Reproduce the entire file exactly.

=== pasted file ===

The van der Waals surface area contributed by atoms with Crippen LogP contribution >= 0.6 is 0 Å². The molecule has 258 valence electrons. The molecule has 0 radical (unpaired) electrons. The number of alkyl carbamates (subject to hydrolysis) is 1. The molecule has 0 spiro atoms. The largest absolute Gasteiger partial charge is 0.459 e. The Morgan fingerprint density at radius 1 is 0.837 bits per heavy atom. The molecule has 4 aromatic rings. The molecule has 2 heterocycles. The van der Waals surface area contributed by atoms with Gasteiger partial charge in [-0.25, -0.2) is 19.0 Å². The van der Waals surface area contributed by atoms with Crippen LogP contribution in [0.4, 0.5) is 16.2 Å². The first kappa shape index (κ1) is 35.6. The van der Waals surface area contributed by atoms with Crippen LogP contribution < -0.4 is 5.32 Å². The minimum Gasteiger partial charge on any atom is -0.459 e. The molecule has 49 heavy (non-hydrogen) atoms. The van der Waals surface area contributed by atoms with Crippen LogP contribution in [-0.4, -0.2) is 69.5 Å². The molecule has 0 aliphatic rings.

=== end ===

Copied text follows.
The van der Waals surface area contributed by atoms with Crippen LogP contribution >= 0.6 is 0 Å². The molecule has 258 valence electrons. The molecule has 0 radical (unpaired) electrons. The number of alkyl carbamates (subject to hydrolysis) is 1. The molecule has 0 spiro atoms. The largest absolute Gasteiger partial charge is 0.459 e. The Morgan fingerprint density at radius 1 is 0.837 bits per heavy atom. The molecule has 4 aromatic rings. The molecule has 2 heterocycles. The van der Waals surface area contributed by atoms with Gasteiger partial charge in [-0.25, -0.2) is 19.0 Å². The van der Waals surface area contributed by atoms with Crippen LogP contribution in [0.4, 0.5) is 16.2 Å². The first kappa shape index (κ1) is 35.6. The van der Waals surface area contributed by atoms with Crippen LogP contribution < -0.4 is 5.32 Å². The minimum Gasteiger partial charge on any atom is -0.459 e. The molecule has 49 heavy (non-hydrogen) atoms. The van der Waals surface area contributed by atoms with Crippen LogP contribution in [-0.4, -0.2) is 69.5 Å². The molecule has 0 aliphatic rings.